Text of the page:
An overproduction of thyroid hormone (hyperthyroidism) is the most common hormonal disparity experienced in cats. While hyperthyroidism can develop in cats as young as 4, it is more common in older cats, especially those around 12 or 13.
Feline thyroid problems are believed to stem from environmental, nutritional and immunological factors, all of which play a role in developing tumors. The tumors, in turn, stimulate the glands to produce increased thyroid hormone. There are no known genetic tendencies for hyperthyroidism.
According to Clinical Endocrinology of Dogs and Cats, all felines are possible candidates for getting the condition, regardless of breed or gender.
Symptoms of Thyroid Problems in Cats
The symptoms of this condition vary widely. It is unusual for a mass to be noticeable to the naked eye, as the tumorous glands remain small. Many organ systems can be affected, which brings about the various symptoms.
More than half of affected cats experience weight loss, increased appetite, heart murmurs or raised heartrates. Other common symptoms of hyperthyroidism include vomiting, increased thirst and urination, and increased activeness. On the flip side, lack of appetite, little energy, respiratory problems or diarrhea can also be an alert to possible thyroid problems in cats.
A “classic scenario” of hyperthyroidism in felines would be a skinny, hyperactive old cat with a ravenous appetite as well as increased urination — a senior cat that looks very tense and has a low stress tolerance. But in about 10 percent of cases, that scenario would be quite the opposite: The cat might seem sluggish and have no appetite. The latter scenario represents the final stage of the disease (referred to as apathetic), and possibly signals cardiac disease as well.
Watch this quick video from Karen Becker, DVM, which offers a basic understanding of the illness. After the video, we’ll discuss treatment and prognosis.
Once your veterinarian suspects hyperthyroidism, she will check both of the thyroid lobes. Usually they will be enlarged. However, enlargement of the lobes does not necessarily mean that hyperthyroidism is the culprit; final diagnosis should depend on a direct measurement of thyroid function, involving blood testing. If the blood tests are not conclusive enough, a nuclear medicine scan of the thyroid glands may have to be performed.
There are three types of traditional medical treatments available for hyperthyroidism:
- Lifelong oral medication: Anti-thyroid drugs can be effective. But it is important that the feline is given the medication as long as she lives. Untreated, the condition can lead to congestive heart failure.
- Surgery: Surgical removal of the thyroid gland is best if only one gland is affected. Even then, a complication can occur if the remaining gland becomes successively hyperactive.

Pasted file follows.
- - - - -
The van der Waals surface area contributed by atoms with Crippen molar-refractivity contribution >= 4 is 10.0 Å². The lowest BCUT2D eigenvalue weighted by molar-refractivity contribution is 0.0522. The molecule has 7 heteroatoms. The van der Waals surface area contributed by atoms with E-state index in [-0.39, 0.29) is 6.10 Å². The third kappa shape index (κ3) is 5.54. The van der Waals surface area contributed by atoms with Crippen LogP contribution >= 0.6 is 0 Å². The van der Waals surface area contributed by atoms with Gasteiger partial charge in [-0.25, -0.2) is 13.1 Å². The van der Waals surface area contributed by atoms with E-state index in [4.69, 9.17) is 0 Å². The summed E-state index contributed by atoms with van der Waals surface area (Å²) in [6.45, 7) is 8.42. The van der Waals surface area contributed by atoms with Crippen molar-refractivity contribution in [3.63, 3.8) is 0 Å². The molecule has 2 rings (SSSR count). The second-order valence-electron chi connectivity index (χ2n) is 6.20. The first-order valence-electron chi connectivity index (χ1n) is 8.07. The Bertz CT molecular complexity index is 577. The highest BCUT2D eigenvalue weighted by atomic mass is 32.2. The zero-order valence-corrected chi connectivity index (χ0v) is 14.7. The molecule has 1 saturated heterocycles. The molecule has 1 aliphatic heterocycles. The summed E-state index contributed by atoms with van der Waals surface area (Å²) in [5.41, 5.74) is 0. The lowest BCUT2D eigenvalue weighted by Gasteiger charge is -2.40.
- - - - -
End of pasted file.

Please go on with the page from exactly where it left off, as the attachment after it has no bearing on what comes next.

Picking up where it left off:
- Treatment with radioactive iodine: For this procedure, the cat will have to be hospitalized for several days, maybe even a few weeks, to allow the radioactive material to clear before the cat is handled by family members. Once your cat returns home, your veterinarian will advise you on precautions that will need to be taken to reduce your pet’s risks of having a toxic reaction to the radioactive treatment.
Mark Peterson, DVM, who spent more than three decades at Animal Medical Center in New York, hails the benefits of radioactive iodine in this video:
All of the available treatment options should be discussed with your veterinarian before deciding which option is best for your situation.
In cats without severe cardiac problems, the prospects of returning to a healthy condition are excellent, although recurrence may show up over a period of time.
In ending, let me remind you that older cats with thyroid problems often also suffer from kidney disease. Strangely, hyperthyroidism can actually improve kidney function, so some cats with kidney disease may show a worsening kidney function after treatment for overactive thyroid glands. Discuss any kidney problems your cat may have with your veterinarian, as she may recommend monitoring the cat’s kidney functions.
Of course, this is just a general overview, and I am not in the business of dispensing medical advice. To learn more about thyroid problems in cats, strike up a conversation with your veterinarian, who is best equipped to advise you on your particular situation.
- Jeff S. Stortz, DVM, and five other vets: Feline hyperthyroidism article
- Lorie Huston, DVM: Hyperthyroidism in cats
- American Association of Feline Practitioners: Brochure on hyperthyroidism in cats
Photo: young and with it/Flickr